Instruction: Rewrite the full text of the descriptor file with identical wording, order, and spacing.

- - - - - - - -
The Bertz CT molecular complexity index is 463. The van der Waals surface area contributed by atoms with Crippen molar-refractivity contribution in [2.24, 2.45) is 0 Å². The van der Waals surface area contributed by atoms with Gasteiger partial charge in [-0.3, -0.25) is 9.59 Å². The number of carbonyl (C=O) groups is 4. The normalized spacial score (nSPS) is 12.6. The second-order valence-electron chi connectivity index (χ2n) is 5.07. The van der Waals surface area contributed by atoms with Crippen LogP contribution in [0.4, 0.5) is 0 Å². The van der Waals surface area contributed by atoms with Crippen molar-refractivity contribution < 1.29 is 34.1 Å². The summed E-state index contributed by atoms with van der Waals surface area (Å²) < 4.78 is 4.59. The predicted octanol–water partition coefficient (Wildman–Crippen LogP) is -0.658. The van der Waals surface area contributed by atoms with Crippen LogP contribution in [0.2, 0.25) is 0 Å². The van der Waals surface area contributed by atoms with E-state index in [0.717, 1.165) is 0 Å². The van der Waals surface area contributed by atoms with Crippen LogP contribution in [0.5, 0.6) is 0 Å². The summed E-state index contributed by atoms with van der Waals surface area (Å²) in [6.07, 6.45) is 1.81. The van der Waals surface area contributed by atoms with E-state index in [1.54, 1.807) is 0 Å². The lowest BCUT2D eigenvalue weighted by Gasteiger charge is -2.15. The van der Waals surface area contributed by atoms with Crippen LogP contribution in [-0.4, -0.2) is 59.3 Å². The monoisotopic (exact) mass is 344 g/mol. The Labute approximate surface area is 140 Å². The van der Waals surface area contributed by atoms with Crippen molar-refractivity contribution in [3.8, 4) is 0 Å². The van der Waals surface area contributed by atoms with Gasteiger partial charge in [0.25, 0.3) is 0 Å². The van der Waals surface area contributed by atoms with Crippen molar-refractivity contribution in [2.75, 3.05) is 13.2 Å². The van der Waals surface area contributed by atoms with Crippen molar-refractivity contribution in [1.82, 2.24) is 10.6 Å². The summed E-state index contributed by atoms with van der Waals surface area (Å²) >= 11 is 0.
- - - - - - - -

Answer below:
The Bertz CT molecular complexity index is 463. The van der Waals surface area contributed by atoms with Crippen molar-refractivity contribution in [2.24, 2.45) is 0 Å². The van der Waals surface area contributed by atoms with Gasteiger partial charge in [-0.3, -0.25) is 9.59 Å². The number of carbonyl (C=O) groups is 4. The normalized spacial score (nSPS) is 12.6. The second-order valence-electron chi connectivity index (χ2n) is 5.07. The van der Waals surface area contributed by atoms with Crippen LogP contribution in [0.4, 0.5) is 0 Å². The van der Waals surface area contributed by atoms with Crippen molar-refractivity contribution < 1.29 is 34.1 Å². The summed E-state index contributed by atoms with van der Waals surface area (Å²) < 4.78 is 4.59. The predicted octanol–water partition coefficient (Wildman–Crippen LogP) is -0.658. The van der Waals surface area contributed by atoms with Crippen LogP contribution in [0.2, 0.25) is 0 Å². The van der Waals surface area contributed by atoms with E-state index in [0.717, 1.165) is 0 Å². The van der Waals surface area contributed by atoms with Crippen LogP contribution in [0.5, 0.6) is 0 Å². The summed E-state index contributed by atoms with van der Waals surface area (Å²) in [6.07, 6.45) is 1.81. The van der Waals surface area contributed by atoms with E-state index in [1.54, 1.807) is 0 Å². The lowest BCUT2D eigenvalue weighted by Gasteiger charge is -2.15. The van der Waals surface area contributed by atoms with Crippen LogP contribution in [-0.4, -0.2) is 59.3 Å². The monoisotopic (exact) mass is 344 g/mol. The Labute approximate surface area is 140 Å². The van der Waals surface area contributed by atoms with Crippen molar-refractivity contribution in [3.8, 4) is 0 Å². The van der Waals surface area contributed by atoms with Gasteiger partial charge in [0.25, 0.3) is 0 Å². The van der Waals surface area contributed by atoms with Crippen molar-refractivity contribution in [2.75, 3.05) is 13.2 Å². The van der Waals surface area contributed by atoms with Crippen molar-refractivity contribution in [1.82, 2.24) is 10.6 Å². The summed E-state index contributed by atoms with van der Waals surface area (Å²) >= 11 is 0.